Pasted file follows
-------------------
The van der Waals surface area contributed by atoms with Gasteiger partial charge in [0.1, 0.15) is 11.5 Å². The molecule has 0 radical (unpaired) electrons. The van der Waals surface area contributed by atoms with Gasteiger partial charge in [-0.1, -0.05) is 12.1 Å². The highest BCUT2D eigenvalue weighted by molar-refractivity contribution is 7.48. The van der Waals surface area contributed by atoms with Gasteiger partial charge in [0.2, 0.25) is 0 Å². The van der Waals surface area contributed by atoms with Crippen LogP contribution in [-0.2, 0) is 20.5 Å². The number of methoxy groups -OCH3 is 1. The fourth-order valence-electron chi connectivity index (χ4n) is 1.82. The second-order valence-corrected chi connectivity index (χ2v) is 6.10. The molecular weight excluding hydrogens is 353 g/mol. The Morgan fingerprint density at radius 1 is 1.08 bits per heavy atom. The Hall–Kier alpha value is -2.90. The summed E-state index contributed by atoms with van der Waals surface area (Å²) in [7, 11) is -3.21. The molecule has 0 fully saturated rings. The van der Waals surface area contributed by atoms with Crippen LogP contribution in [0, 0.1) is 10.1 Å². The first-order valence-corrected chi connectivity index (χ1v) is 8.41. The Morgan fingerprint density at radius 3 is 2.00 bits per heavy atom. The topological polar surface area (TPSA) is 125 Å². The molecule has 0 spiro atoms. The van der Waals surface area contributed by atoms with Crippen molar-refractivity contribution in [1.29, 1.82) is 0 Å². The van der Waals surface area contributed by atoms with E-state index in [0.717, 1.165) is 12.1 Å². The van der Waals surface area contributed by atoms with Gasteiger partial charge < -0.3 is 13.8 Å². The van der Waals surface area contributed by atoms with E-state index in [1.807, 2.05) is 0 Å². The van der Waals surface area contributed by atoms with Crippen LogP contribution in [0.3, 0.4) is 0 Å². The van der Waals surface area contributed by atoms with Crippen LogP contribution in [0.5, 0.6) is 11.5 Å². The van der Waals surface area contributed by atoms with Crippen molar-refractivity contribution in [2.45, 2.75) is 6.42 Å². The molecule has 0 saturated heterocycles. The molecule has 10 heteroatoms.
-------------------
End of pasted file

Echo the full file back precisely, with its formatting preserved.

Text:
The van der Waals surface area contributed by atoms with Gasteiger partial charge in [0.1, 0.15) is 11.5 Å². The molecule has 0 radical (unpaired) electrons. The van der Waals surface area contributed by atoms with Gasteiger partial charge in [-0.1, -0.05) is 12.1 Å². The highest BCUT2D eigenvalue weighted by molar-refractivity contribution is 7.48. The van der Waals surface area contributed by atoms with Gasteiger partial charge in [0.2, 0.25) is 0 Å². The van der Waals surface area contributed by atoms with Crippen LogP contribution in [-0.2, 0) is 20.5 Å². The number of methoxy groups -OCH3 is 1. The fourth-order valence-electron chi connectivity index (χ4n) is 1.82. The second-order valence-corrected chi connectivity index (χ2v) is 6.10. The molecular weight excluding hydrogens is 353 g/mol. The Morgan fingerprint density at radius 1 is 1.08 bits per heavy atom. The Hall–Kier alpha value is -2.90. The summed E-state index contributed by atoms with van der Waals surface area (Å²) in [7, 11) is -3.21. The molecule has 0 fully saturated rings. The van der Waals surface area contributed by atoms with Crippen LogP contribution in [0, 0.1) is 10.1 Å². The first-order valence-corrected chi connectivity index (χ1v) is 8.41. The Morgan fingerprint density at radius 3 is 2.00 bits per heavy atom. The topological polar surface area (TPSA) is 125 Å². The molecule has 0 spiro atoms. The van der Waals surface area contributed by atoms with Crippen molar-refractivity contribution in [1.29, 1.82) is 0 Å². The van der Waals surface area contributed by atoms with E-state index in [0.717, 1.165) is 12.1 Å². The van der Waals surface area contributed by atoms with Gasteiger partial charge < -0.3 is 13.8 Å². The van der Waals surface area contributed by atoms with E-state index in [1.807, 2.05) is 0 Å². The van der Waals surface area contributed by atoms with Crippen LogP contribution in [0.3, 0.4) is 0 Å². The van der Waals surface area contributed by atoms with Crippen LogP contribution in [0.5, 0.6) is 11.5 Å². The van der Waals surface area contributed by atoms with Crippen molar-refractivity contribution in [2.45, 2.75) is 6.42 Å². The molecule has 0 saturated heterocycles. The molecule has 10 heteroatoms.